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hey /sci/, what program would help me take...
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hey /sci/, what program would help me take enough physics/chemistry/math courses to do research on these techs while still using those credits accordingly for the degree itself instead of just squandering electives:

high temperature superconductors
Josephson junctions
multijunction photovoltaics
magnetic refrigeration
electroactive polymes
ultracapacitors
chemical vapor deposition
Selective laser sintering
machine learning
electron beam welding
Hall-effect thruster
Spherical Tokamaks
scramjets
nitroamines
rotaxanes

my current idea is materials science. thoughts? i guess an undergrad would never really touch on these areas, but i'd rather not be told "yeah you aren't gonna be able to do these until you have these 101 courses done".
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>>7838807
Chemistry with a focus in physical chemistry. That alone will get you up to modern physics, linear algebra, and you'll take all the chem you need.
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>>7838812
what about other math like functional analysis? would it pop up in research of a superconductor
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>>7838822
Honestly I couldn't tell you, but I assume you wouldn't need functional analysis for superconductivity. I had only up to vector/multivariate calculus for my undergraduate major. Anytime a subject, like biochem physics, needed mathematics I hadn't taken yet or practiced, the applications were uniform enough that they were easily learned and understood in context.
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>>7838833
that's what im thinking as well, but i'm stuck on what degree would give me the most resources in terms of skills that are hardest to just learn on my own when doing graduate/industry R&D for shit like this. i mean, i know there's going to be segmented stuff for each area, but if i can figure out how CVD chambers work by knowing enough mechanics and modern physics, that the chemistry side can be derived, i'd feel more comfortable than going the reverse with chemistry where the rotaxanes and polymers are straightforward, but crsytallography and lithography is just irksome or requires a bit more excerpting on my part with a graduate textbook. from what i understood a material science program is basically a chemistry/physics blend with applications as a focus, but if chemistry can cover a wider base i'll look into it as well.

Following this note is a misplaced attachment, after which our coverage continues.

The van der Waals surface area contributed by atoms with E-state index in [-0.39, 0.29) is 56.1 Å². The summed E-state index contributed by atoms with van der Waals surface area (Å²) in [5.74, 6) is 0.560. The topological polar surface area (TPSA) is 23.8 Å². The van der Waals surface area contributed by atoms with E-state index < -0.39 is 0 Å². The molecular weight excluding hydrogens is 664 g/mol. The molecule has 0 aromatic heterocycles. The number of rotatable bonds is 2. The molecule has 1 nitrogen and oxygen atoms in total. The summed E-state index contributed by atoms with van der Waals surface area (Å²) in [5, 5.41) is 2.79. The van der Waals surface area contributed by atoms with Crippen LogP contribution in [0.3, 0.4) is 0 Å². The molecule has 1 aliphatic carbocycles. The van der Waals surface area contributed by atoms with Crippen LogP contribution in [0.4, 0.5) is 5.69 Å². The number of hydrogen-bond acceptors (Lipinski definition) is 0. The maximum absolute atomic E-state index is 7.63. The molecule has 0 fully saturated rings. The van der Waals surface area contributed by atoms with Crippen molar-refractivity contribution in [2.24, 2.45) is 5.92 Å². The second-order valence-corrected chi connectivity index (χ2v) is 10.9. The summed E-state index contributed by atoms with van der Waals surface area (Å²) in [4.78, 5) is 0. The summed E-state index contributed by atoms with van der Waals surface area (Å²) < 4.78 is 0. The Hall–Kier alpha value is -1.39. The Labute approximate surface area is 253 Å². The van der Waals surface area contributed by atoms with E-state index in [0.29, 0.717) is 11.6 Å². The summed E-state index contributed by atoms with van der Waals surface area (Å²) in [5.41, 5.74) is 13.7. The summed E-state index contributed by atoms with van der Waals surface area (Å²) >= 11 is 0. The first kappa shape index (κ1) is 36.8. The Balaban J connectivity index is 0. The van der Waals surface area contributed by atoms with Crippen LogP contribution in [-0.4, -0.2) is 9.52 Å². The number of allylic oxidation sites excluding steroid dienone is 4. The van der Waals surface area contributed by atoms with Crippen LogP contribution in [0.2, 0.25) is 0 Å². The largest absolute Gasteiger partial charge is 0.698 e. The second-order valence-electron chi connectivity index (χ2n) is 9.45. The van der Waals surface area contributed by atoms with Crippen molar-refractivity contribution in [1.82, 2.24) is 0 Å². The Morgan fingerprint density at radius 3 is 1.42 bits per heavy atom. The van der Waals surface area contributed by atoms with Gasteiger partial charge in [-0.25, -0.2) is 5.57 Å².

for mathematics i think it won't be that overwhelming, but when i can i'll try to get at least up to PDEs so that i can grasp special case equations that pop up in fluid dynamics and electromagnetism for the junction/voltaic stuff.
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>>7838807
Materials Science PhD here:

Many of those topics would be covered within a good materials science undergrad course, with a few exceptions: Tokamaks, Hall-effect thrusters, Scramjets and Machine Learning etc strike me as unlikely to come up in a standard course.

If you REALLY want to learn about a broad range of subjects my suggestion would be to take a "Natural Sciences" degree. This would encompass Physics, Chemistry, Biology, Materials and Maths topics (depending on your selections).
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>>7838807
I research quite a few of those currently. I am an undergraduate student studying mechanical engineering with a minor in nuclear physics.

I am open to questions!
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>>7838807
Electrical Engineering and physics double major.
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>>7838807
>machine learning

Nice, now everybody wants to do machine learning with no computer science background...
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>>7839543
well i'd probably do some data structures and stuff on the side. what kind of courses would you need to study machine learning? would combinatorics come in handy?
Thread replies: 10
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